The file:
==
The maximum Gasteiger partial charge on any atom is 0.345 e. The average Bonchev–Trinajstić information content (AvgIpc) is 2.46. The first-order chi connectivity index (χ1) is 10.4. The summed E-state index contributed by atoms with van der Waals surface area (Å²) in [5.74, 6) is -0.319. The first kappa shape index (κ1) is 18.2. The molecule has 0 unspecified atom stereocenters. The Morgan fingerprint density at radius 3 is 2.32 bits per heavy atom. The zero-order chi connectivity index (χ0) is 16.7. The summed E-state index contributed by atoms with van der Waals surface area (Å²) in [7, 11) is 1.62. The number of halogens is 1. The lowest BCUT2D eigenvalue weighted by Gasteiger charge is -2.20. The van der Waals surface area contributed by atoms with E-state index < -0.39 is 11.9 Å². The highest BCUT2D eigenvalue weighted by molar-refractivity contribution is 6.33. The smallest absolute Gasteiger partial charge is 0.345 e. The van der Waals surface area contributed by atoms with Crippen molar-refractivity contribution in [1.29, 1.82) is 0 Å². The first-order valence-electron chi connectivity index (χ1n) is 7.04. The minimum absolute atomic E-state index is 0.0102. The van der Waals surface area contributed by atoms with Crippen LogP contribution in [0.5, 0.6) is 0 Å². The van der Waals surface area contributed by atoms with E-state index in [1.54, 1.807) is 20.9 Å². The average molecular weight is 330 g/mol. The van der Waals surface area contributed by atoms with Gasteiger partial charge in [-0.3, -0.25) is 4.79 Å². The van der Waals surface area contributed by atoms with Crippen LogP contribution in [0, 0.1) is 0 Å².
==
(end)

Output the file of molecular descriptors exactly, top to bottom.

The maximum Gasteiger partial charge on any atom is 0.345 e. The average Bonchev–Trinajstić information content (AvgIpc) is 2.46. The first-order chi connectivity index (χ1) is 10.4. The summed E-state index contributed by atoms with van der Waals surface area (Å²) in [5.74, 6) is -0.319. The first kappa shape index (κ1) is 18.2. The molecule has 0 unspecified atom stereocenters. The Morgan fingerprint density at radius 3 is 2.32 bits per heavy atom. The zero-order chi connectivity index (χ0) is 16.7. The summed E-state index contributed by atoms with van der Waals surface area (Å²) in [7, 11) is 1.62. The number of halogens is 1. The lowest BCUT2D eigenvalue weighted by Gasteiger charge is -2.20. The van der Waals surface area contributed by atoms with E-state index < -0.39 is 11.9 Å². The highest BCUT2D eigenvalue weighted by molar-refractivity contribution is 6.33. The smallest absolute Gasteiger partial charge is 0.345 e. The van der Waals surface area contributed by atoms with Crippen molar-refractivity contribution in [1.29, 1.82) is 0 Å². The first-order valence-electron chi connectivity index (χ1n) is 7.04. The minimum absolute atomic E-state index is 0.0102. The van der Waals surface area contributed by atoms with Crippen LogP contribution in [0.5, 0.6) is 0 Å². The van der Waals surface area contributed by atoms with E-state index in [1.54, 1.807) is 20.9 Å². The average molecular weight is 330 g/mol. The van der Waals surface area contributed by atoms with Gasteiger partial charge in [-0.3, -0.25) is 4.79 Å². The van der Waals surface area contributed by atoms with Crippen LogP contribution in [0, 0.1) is 0 Å².